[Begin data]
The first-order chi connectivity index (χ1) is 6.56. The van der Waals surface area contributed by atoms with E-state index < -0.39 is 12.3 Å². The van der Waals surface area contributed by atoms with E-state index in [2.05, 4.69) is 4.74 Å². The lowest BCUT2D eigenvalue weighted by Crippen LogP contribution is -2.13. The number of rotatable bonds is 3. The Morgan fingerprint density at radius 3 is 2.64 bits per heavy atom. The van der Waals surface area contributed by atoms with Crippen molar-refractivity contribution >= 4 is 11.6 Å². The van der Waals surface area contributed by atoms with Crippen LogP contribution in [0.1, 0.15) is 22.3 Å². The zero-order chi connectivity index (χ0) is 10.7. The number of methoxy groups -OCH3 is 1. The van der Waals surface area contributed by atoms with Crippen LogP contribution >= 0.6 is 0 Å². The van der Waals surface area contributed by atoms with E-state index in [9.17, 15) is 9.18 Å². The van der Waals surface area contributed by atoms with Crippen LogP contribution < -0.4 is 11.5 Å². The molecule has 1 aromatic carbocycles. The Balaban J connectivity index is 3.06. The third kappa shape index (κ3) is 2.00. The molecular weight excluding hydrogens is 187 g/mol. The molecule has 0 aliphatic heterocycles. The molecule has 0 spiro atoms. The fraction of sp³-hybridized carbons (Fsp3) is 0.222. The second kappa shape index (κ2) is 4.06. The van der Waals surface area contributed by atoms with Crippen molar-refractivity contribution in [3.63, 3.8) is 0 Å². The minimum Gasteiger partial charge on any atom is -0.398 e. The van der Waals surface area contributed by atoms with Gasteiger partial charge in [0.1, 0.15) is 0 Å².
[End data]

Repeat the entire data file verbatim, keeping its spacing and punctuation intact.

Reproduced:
The first-order chi connectivity index (χ1) is 6.56. The van der Waals surface area contributed by atoms with E-state index < -0.39 is 12.3 Å². The van der Waals surface area contributed by atoms with E-state index in [2.05, 4.69) is 4.74 Å². The lowest BCUT2D eigenvalue weighted by Crippen LogP contribution is -2.13. The number of rotatable bonds is 3. The Morgan fingerprint density at radius 3 is 2.64 bits per heavy atom. The van der Waals surface area contributed by atoms with Crippen molar-refractivity contribution >= 4 is 11.6 Å². The van der Waals surface area contributed by atoms with Crippen LogP contribution in [0.1, 0.15) is 22.3 Å². The zero-order chi connectivity index (χ0) is 10.7. The number of methoxy groups -OCH3 is 1. The van der Waals surface area contributed by atoms with Crippen LogP contribution >= 0.6 is 0 Å². The van der Waals surface area contributed by atoms with E-state index in [9.17, 15) is 9.18 Å². The van der Waals surface area contributed by atoms with Crippen LogP contribution < -0.4 is 11.5 Å². The molecule has 1 aromatic carbocycles. The Balaban J connectivity index is 3.06. The third kappa shape index (κ3) is 2.00. The molecular weight excluding hydrogens is 187 g/mol. The molecule has 0 aliphatic heterocycles. The molecule has 0 spiro atoms. The fraction of sp³-hybridized carbons (Fsp3) is 0.222. The second kappa shape index (κ2) is 4.06. The van der Waals surface area contributed by atoms with Crippen molar-refractivity contribution in [3.63, 3.8) is 0 Å². The minimum Gasteiger partial charge on any atom is -0.398 e. The van der Waals surface area contributed by atoms with Gasteiger partial charge in [0.1, 0.15) is 0 Å².